Heat from the coolant must be transferred to air through the radiator tube core. The heat transfer coefficient is much higher on the coolant side than on the air side and therefore the contact surface between the air and the tubes must be enlarged by means of fins. The radiator comprises an upper and lower tank, coolant tubes, fins and a frame.


Volvo Penta uses aluminum radiators:

The gills on the fins increase the heat transfer coefficient further.

The following factors are important when selecting a radiator:

- Engine heat transfer to coolant.

- Heat transfer from accessory components (e.g. torque converter oil cooler) to coolant.

- The maximum temperature of the air entering the radiator.

- Maximum coolant temperature at the radiator inlet

- Cooling air flow and direction (puller and pusher fans).

- The pressure drop on the coolant side.

- The pressure drop on the cooling air side.

- Radiator core surface area.

- Vane type and vane interval.

- The amount of dust and foreign particles in cooling air.

- The ease with which it can be damaged and the type of guard that may be used.



Cooling capacity may be significantly impaired if dust lodges on the fins. It is therefore important to clean the radiator often in dusty environments. Because of this the design must be such that the radiator is easily accessible and easy to clean. High pressure washers may be used on tube-and-folded-fin type radiators, but pressure must be reduced for tube-and-flat-fin radiators so that the fins are not deformed. If dust is firmly lodged or mixed with oil, a solvent may be used. The recommended fin interval depends on the type of dust that occurs and how often the radiator is cleaned. The most difficult environments are in agricultural and forestry applications. If fin intervals are too small the radiator must be cleaned very often. A fin interval of around 4 mm (0.157") and fins without grilles are recommended for such applications. A larger radiator surface area is required to compensate for the greater fin interval.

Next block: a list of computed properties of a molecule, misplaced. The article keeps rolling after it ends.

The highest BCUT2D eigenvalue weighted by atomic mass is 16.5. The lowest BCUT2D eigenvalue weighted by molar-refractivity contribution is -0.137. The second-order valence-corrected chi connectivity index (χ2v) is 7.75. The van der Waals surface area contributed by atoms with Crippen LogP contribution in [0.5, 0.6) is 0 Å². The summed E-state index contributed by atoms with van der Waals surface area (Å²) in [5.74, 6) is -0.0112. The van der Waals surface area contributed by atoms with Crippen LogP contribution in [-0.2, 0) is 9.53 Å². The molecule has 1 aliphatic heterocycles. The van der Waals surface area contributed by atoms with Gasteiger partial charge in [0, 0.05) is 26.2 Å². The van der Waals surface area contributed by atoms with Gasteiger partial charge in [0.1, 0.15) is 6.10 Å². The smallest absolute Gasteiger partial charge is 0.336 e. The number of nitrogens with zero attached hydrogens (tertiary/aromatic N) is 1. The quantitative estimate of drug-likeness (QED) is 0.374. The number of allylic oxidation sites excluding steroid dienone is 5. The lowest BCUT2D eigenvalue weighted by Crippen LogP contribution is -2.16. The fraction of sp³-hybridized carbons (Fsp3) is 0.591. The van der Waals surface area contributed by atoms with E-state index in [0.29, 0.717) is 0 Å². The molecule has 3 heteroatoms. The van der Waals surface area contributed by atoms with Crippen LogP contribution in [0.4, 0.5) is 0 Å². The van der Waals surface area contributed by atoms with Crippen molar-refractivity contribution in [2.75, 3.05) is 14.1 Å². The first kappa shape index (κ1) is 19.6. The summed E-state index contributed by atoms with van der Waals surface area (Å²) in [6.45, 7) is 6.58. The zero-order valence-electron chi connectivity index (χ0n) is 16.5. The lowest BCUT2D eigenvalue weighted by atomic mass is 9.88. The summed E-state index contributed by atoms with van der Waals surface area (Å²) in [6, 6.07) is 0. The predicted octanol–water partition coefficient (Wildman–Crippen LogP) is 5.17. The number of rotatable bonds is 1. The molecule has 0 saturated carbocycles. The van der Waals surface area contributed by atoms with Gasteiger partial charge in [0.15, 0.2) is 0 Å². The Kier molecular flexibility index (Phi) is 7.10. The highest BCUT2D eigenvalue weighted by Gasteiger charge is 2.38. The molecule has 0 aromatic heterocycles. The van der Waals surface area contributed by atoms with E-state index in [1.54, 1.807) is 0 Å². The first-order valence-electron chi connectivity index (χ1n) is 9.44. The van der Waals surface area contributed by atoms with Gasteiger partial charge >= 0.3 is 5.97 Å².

Pipes and hoses

Pipes and hoses must be designed to provide good coolant flow. Sharp bends, pinched surfaces, sharp edges and sudden changes of location must be avoided as they may cause large pressure drops. The hoses must withstand coolant temperatures and pressures, and be resistant to ethylene glycol and anti-corrosion additives. Outside hose surfaces must be resistant to fuel and lubricating oil. The hoses must be reinforced, preferably with EPDM rubber or silicone rubber. Pipe and hose recommendations:

- Only use hoses with smooth inside surfaces. Internally folded, flexible hoses may not be used as they cause large pressure drops.

- The internal hose diameter must be slightly smaller than the connection pipe external diameter.

- All pipe ends connected to hoses must have flanges to improve sealing.

- Radiator connections may not have smaller diameters than engine pipes.

Engine oil cooler

The engine oil cooler is connected in parallel to the engine cooling circuit. It is engine mounted; Volvo Penta uses two different types:

- Plate oil coolers.

- Tube oil coolers.



For More Volvo Engine workshop information, please visit

Cooling Water System of Volvo Diesel Engine

Volvo Engine Mountings for Mobile Installation